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: the pearson goals :


In 1997, determined to make Pearson perform better more consistently, we set the target of achieving annual double-digit growth in adjusted earnings per share. We also set three measures against which we would gauge our progress: underlying sales growth; trading margins; and the proportion of operating profits that we convert into cash. We track the performance of each business against these measures and gear bonus payments to them. This simple approach is working.
In 1999, we performed strongly on all counts.

Adjusted Earnings

Adjusted earnings per share increased by 27% to 53.3p per share, excluding our new internet enterprises. Taking account of internet enterprises, adjusted earnings increased to 48.5p per share, a 15% increase and our third successive year of double-digit growth in adjusted earnings per share. This result was helped by a lower tax rate, but reflects real earnings progress.


On a like-for-like basis, sales (excluding portfolio changes and movements in exchange rates) increased by 7.3%, the biggest underlying increase in sales that we have achieved for many years.

Trading Margin

The proportion of sales turned into operating profit (excluding profits from associates and passive investments) was, excluding internet enterprises, 15.2%, up from 13.1% in 1998. Including internet enterprises, the margin improved to 14%.

Cash  conversion

In 1999, 92% of our operating profits were received as cash. This compares to a cash conversion rate of 101% in 1998, when we benefited from a number of non-recurring cash items and timing variances which, as we reported last year, we did not expect to be repeated in 1999. This year, we had set ourselves a cash conversion target of at least 80%. Our success in beating that target so comfortably is a tribute to the work all our businesses did to improve cash flow, particularly Pearson Education, which generated significant cash from the acquired Simon & Schuster businesses.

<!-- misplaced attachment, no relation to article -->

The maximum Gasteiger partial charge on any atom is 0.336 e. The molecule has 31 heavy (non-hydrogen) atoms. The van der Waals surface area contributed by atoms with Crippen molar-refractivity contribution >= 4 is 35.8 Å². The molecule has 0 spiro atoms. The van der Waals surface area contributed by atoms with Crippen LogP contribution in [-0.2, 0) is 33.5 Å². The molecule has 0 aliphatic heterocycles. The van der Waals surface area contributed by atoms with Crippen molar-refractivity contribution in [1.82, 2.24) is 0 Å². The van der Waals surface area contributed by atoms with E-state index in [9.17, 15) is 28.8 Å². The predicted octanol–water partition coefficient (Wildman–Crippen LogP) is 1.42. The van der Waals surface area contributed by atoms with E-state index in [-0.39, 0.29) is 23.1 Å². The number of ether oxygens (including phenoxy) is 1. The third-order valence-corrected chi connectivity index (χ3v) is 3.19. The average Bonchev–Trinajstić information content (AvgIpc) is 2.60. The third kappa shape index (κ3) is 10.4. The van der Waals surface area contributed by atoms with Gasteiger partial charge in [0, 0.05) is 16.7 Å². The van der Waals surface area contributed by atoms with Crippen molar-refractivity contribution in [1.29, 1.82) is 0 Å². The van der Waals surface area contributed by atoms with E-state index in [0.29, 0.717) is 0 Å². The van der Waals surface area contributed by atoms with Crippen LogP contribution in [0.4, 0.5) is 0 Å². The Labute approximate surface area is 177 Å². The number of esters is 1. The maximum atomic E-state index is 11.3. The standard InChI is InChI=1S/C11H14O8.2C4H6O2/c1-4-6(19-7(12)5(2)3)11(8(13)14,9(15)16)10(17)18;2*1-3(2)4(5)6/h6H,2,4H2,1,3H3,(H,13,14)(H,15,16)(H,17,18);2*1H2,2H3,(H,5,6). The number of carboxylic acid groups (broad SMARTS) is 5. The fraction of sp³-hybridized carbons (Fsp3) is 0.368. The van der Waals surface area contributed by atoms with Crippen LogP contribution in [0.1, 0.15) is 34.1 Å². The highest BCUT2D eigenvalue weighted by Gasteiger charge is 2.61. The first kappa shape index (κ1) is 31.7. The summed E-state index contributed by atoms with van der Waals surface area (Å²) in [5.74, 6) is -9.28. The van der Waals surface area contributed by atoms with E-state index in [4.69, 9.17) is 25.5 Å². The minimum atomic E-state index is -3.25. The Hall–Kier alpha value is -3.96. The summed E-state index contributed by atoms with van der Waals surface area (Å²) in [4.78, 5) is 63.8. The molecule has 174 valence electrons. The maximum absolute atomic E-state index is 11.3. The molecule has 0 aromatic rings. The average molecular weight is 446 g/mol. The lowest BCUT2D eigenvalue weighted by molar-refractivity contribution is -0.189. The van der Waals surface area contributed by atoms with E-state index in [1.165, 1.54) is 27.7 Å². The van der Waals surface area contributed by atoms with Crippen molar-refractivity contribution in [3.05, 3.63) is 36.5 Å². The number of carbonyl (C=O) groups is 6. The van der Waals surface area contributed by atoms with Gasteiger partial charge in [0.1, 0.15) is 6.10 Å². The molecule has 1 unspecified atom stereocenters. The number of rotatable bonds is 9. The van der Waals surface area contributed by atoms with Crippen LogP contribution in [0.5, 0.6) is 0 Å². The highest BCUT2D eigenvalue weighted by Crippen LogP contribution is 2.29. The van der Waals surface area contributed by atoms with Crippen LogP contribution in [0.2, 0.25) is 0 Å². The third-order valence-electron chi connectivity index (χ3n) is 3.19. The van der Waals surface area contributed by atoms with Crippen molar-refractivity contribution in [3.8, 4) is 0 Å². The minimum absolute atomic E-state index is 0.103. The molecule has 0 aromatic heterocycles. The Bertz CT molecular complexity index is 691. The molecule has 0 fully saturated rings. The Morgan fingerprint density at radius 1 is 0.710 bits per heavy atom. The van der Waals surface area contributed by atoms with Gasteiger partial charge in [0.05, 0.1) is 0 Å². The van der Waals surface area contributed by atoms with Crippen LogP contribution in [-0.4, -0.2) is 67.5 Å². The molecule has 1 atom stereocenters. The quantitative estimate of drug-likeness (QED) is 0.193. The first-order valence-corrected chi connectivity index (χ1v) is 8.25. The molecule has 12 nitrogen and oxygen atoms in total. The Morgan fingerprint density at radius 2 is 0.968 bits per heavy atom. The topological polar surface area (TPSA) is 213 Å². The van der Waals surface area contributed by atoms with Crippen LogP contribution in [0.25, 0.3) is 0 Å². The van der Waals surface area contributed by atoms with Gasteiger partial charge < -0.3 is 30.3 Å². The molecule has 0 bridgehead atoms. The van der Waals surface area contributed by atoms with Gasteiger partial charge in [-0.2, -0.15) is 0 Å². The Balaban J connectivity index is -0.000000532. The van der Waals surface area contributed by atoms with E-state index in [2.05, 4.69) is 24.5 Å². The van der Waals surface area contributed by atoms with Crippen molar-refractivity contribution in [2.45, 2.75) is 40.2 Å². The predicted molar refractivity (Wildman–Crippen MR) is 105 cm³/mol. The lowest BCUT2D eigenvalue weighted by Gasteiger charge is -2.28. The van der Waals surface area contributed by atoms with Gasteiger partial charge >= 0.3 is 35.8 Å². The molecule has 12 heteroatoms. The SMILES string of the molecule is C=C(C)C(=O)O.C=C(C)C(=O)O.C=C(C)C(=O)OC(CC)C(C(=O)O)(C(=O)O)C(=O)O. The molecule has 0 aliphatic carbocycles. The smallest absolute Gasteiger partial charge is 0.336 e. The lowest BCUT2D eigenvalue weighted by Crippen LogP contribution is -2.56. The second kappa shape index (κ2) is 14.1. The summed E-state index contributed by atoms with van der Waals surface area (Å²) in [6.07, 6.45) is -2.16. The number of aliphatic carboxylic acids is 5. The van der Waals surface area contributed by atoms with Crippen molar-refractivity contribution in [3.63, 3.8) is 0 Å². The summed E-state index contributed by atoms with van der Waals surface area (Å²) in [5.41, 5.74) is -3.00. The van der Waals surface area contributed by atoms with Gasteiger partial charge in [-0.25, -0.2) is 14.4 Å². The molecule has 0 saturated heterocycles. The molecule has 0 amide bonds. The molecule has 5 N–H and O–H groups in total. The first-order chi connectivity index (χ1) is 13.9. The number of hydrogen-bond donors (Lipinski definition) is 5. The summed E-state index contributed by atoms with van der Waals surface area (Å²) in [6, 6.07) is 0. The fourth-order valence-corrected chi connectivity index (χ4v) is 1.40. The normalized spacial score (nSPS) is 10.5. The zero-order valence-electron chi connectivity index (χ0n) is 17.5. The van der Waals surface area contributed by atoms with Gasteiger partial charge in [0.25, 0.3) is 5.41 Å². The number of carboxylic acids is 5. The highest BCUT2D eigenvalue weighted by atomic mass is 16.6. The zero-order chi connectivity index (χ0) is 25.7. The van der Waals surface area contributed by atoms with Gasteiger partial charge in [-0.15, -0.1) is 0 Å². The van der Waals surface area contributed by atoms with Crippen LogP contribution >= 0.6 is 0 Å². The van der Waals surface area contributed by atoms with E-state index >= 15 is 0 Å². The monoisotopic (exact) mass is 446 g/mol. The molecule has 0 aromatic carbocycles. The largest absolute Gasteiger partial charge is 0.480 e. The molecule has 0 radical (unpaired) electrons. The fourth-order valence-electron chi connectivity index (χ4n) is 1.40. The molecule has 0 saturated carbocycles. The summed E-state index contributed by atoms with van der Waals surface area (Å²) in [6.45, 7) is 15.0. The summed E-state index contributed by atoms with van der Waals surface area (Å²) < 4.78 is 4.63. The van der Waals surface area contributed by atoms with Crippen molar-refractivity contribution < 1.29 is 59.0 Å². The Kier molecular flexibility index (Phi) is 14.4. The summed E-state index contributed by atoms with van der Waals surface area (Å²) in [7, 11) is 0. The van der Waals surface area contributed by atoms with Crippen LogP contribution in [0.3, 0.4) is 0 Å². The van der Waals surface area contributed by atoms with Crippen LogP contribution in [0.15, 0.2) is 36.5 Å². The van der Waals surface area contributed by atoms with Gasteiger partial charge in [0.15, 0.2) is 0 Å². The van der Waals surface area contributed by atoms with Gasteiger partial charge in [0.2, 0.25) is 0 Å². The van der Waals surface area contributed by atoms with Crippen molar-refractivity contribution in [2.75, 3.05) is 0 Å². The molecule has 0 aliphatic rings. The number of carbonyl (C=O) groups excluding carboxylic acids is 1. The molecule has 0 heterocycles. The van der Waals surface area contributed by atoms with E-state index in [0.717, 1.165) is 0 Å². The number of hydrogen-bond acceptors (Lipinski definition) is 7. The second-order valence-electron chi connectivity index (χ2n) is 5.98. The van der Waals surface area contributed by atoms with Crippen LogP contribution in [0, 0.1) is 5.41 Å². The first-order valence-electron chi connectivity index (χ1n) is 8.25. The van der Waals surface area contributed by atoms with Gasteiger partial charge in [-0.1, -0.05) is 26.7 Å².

In addition to the performance measures which form the basis for bonus awards, we focus on a var-iety of financial indicators which help us to chart our course and, when necessary, correct it. EBITDA (earnings before interest, tax, depreciation and amortisation) is a close proxy for cash flow and is increasingly used as a basis for valuing media companies such as Pearson. This table shows the growth in EBITDA, before exceptional items and internet enterprises. It is significant that the company’s EBITDA, calculated before or after internet enterprises, exceeded $1bn for the first time.

Free Cash Flow

Free cash flow is another highly relevant measure since it defines the capacity of the company to reinvest in the business and fund dividends to shareholders. Free cash flow per share showed a slight reduction from the exceptional levels of 1998, due to an increase in the tax relating to non-operating items, but remains at a very healthy level.

* Introduction
* Chairman's letter
* Chief executive's review
* The Pearson Goals
* Internet Goals
* The Results
* Financial Review
* Financial Policy
* Directors' Report
* Personnel Committee Report
* Pearson Education
* Penguin Group
* Financial Times Group
* Pearson Televison
* Recolétos
* Lazard
* Consolidated profit and loss account
* Consolidated balance sheet
* Consolidated statement of cash flows
* Statement of total recognised gains and losses
* Note of historical cost profits and losses
* Reconciliation of movements in equity shareholders' funds
* Report to the Auditors to the Members of Pearson plc
* Principal subsidiaries and associates
* Five year summary
* Shareholder information
* Notes to the accounts

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